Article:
The other key component of the NAD world is represented by NAD+ biosynthesis (Imai, 2009, 2010). From yeast to mammalian cells, NAD+ synthesis occurs either de novo from L- tryptophan or through salvage pathway(s) from its precursors, namely nicotinamide riboside, nicotinic acid, and its amide form, nicotinamide (Bogan and Brenner, 2008; Canto et al., 2015). Cells mainly rely on the salvage pathway(s) for the correct maintenance of NAD+ levels and it has been observed that the supplementation of NAD+ precursors is sufficient to attenuate several metabolic defects common to the aging process (Johnson and Imai, 2018; Mitchell et al., 2018; Rajman et al., 2018). However, NAD+ levels, as well as those of its precursors, are different depending on the type of tissue and cellular compartment (Dolle et al., 2010; Houtkooper et al., 2010; Cambronne et al., 2016) and it remains unclear in which cellular compartment(s) NAD+ decrease can be relevant to aging. This has increased the interest on the role, on the one hand, of inter-tissue communications (Imai, 2016) and, on the other hand, of the relative subcellular localization of NAD+ and its precursors during the aging process (Koch-Nolte et al., 2011; Rajman et al., 2018).

In yeast, NAD+ is synthesized in the cytosol and can be imported across the inner mitochondrial membrane by two specific mitochondrial NAD+ carriers, namely Ndt1 and Ndt2, which share 70% homology (Todisco et al., 2006). The physiological effects linked to an NDT1 and NDT2 double deletion and to the overexpression of NDT1, which encodes the main isoform of the NAD+ transporter (Todisco et al., 2006), have been examined on cells growing with an oxidative or respiro-fermentative metabolism in batch and glucose-limited chemostat cultures (Agrimi et al., 2011).

Here, we show that during chronological aging an altered expression of the specific mitochondrial NAD+ carriers deeply influences the metabolic reprogramming that enables cells to acquire features required to maintain viability during chronological aging. In particular, lack of NDT1 and NDT2 extends CLS, whereas NDT1 overexpression determines a CLS reduction. This opposite effect on CLS correlates with opposite metabolic features displayed by the two mutants.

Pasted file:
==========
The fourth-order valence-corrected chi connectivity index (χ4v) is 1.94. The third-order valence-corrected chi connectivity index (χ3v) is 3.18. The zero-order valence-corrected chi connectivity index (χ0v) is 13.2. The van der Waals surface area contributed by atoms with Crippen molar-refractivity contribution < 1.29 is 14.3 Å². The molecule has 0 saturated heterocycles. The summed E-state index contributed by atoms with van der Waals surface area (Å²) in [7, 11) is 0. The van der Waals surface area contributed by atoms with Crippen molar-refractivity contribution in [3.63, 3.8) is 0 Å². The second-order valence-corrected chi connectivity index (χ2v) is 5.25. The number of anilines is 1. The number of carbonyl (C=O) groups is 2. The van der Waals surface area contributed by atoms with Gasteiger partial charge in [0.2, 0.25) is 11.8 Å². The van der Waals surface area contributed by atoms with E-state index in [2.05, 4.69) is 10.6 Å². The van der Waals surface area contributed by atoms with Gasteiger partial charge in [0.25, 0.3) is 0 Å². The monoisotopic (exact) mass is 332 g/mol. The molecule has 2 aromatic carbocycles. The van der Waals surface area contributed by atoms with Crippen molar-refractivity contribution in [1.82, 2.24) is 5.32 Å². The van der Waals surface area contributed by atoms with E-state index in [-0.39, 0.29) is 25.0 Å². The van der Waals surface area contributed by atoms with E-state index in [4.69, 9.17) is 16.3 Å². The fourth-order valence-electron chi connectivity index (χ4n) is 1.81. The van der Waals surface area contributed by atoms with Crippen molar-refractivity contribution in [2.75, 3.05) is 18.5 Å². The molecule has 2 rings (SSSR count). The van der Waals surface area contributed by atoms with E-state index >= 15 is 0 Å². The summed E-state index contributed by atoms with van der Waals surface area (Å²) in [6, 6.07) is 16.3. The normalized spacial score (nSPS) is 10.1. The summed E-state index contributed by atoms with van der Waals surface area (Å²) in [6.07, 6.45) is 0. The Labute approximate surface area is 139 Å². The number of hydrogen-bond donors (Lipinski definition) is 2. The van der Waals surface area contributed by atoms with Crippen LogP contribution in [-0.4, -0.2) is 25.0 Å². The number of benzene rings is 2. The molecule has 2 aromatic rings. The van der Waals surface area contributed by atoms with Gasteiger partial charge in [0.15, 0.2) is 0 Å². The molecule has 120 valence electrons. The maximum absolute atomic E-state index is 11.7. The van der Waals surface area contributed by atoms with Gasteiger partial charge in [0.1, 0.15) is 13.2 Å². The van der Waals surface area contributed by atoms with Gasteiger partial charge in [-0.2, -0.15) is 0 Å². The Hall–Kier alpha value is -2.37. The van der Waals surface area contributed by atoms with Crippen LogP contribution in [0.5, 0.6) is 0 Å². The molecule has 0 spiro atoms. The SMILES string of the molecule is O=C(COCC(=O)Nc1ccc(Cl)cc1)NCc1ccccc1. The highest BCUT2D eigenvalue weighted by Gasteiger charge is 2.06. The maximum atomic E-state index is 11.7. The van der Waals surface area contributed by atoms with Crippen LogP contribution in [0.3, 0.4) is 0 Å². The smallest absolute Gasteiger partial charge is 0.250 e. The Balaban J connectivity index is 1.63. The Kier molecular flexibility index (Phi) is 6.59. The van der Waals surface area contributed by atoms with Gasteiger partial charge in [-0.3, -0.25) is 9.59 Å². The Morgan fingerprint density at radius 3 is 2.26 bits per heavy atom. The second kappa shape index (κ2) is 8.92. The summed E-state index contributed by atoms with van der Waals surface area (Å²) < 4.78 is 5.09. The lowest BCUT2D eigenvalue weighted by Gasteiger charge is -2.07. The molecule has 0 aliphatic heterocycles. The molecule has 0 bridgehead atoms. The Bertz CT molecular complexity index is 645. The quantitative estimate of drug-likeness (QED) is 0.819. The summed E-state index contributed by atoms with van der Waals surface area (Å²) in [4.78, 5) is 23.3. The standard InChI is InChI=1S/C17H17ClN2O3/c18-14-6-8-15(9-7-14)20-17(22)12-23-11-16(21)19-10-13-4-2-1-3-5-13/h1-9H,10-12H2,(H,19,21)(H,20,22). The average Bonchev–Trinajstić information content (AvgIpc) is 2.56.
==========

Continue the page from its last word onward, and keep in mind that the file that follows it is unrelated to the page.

Materials and Methods

Yeast Strains, Growth Conditions and CLS Determination

The ndt1Δntd2Δ strain and the strain overexpressing NDT1 (NDT1-over strain) were constructed in a previous work (Agrimi et al., 2011) and were derivatives of CEN.PK113-7D (MATa, MAL2-8c, SUC2). A null mutant ndt1Δntd2Δ (ndt1Δ::URA3 ntd2Δ::KlLEU2) was generated by PCR-based methods in a W303-1A background (MATa ade2-1 his3-11,15 leu2-3,112 trp1-1 ura3-1 can1-100). The accurancy of gene replacements was verified by PCR with flanking and internal primers. Cells were grown in batches at 30°C in minimal medium (Difco Yeast Nitrogen Base without amino acids, 6.7 g/L) with 2% w/v glucose. Auxotrophies were compensated for with supplements added in excess (Orlandi et al., 2014). Cell number and cellular volumes were determined using a Coulter Counter-Particle Count and Size Analyser (Vanoni et al., 1983). Duplication time (Td) was obtained by linear regression of the cell number increase over time on a semi-logarithmic plot. For CLS experiments, cells were grown in 2% glucose and the extracellular concentration of glucose and ethanol were measured in medium samples collected at different time-points in order to define the growth profile [exponential phase, diauxic shift (Day 0), post-diauxic phase and stationary phase of the cultures] (Orlandi et al., 2013). CLS was measured according to (Fabrizio et al., 2005) by counting colony-forming units (CFU) starting with 72 h (Day 3, first age-point) after Day 0. The number of CFU on Day 3 was considered the initial survival (100%).